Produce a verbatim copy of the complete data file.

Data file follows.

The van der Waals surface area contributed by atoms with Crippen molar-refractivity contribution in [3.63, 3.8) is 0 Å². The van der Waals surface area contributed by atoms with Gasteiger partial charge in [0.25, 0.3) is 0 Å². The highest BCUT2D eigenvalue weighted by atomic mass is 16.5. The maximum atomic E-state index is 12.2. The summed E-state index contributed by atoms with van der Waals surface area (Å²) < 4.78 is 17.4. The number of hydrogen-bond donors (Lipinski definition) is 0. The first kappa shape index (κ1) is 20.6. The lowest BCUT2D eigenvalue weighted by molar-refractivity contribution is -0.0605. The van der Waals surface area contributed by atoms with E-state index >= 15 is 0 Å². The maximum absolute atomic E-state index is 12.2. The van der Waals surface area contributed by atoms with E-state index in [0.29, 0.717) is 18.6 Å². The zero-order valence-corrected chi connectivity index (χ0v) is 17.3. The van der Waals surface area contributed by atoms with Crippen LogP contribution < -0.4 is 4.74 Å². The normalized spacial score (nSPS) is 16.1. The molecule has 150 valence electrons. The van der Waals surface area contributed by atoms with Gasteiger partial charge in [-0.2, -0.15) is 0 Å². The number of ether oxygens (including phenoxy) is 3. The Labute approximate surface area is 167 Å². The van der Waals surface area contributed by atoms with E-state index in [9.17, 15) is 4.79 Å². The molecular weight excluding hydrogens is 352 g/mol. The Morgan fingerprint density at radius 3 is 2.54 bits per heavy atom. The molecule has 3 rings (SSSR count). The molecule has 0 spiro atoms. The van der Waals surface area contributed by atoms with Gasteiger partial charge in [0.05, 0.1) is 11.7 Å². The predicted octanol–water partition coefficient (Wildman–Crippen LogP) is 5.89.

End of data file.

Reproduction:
The van der Waals surface area contributed by atoms with Crippen molar-refractivity contribution in [3.63, 3.8) is 0 Å². The van der Waals surface area contributed by atoms with Gasteiger partial charge in [0.25, 0.3) is 0 Å². The highest BCUT2D eigenvalue weighted by atomic mass is 16.5. The maximum atomic E-state index is 12.2. The summed E-state index contributed by atoms with van der Waals surface area (Å²) < 4.78 is 17.4. The number of hydrogen-bond donors (Lipinski definition) is 0. The first kappa shape index (κ1) is 20.6. The lowest BCUT2D eigenvalue weighted by molar-refractivity contribution is -0.0605. The van der Waals surface area contributed by atoms with E-state index >= 15 is 0 Å². The maximum absolute atomic E-state index is 12.2. The van der Waals surface area contributed by atoms with E-state index in [0.29, 0.717) is 18.6 Å². The zero-order valence-corrected chi connectivity index (χ0v) is 17.3. The van der Waals surface area contributed by atoms with Crippen LogP contribution < -0.4 is 4.74 Å². The normalized spacial score (nSPS) is 16.1. The molecule has 150 valence electrons. The van der Waals surface area contributed by atoms with Gasteiger partial charge in [-0.2, -0.15) is 0 Å². The number of ether oxygens (including phenoxy) is 3. The Labute approximate surface area is 167 Å². The van der Waals surface area contributed by atoms with E-state index in [9.17, 15) is 4.79 Å². The molecular weight excluding hydrogens is 352 g/mol. The Morgan fingerprint density at radius 3 is 2.54 bits per heavy atom. The molecule has 3 rings (SSSR count). The molecule has 0 spiro atoms. The van der Waals surface area contributed by atoms with Gasteiger partial charge in [0.05, 0.1) is 11.7 Å². The predicted octanol–water partition coefficient (Wildman–Crippen LogP) is 5.89.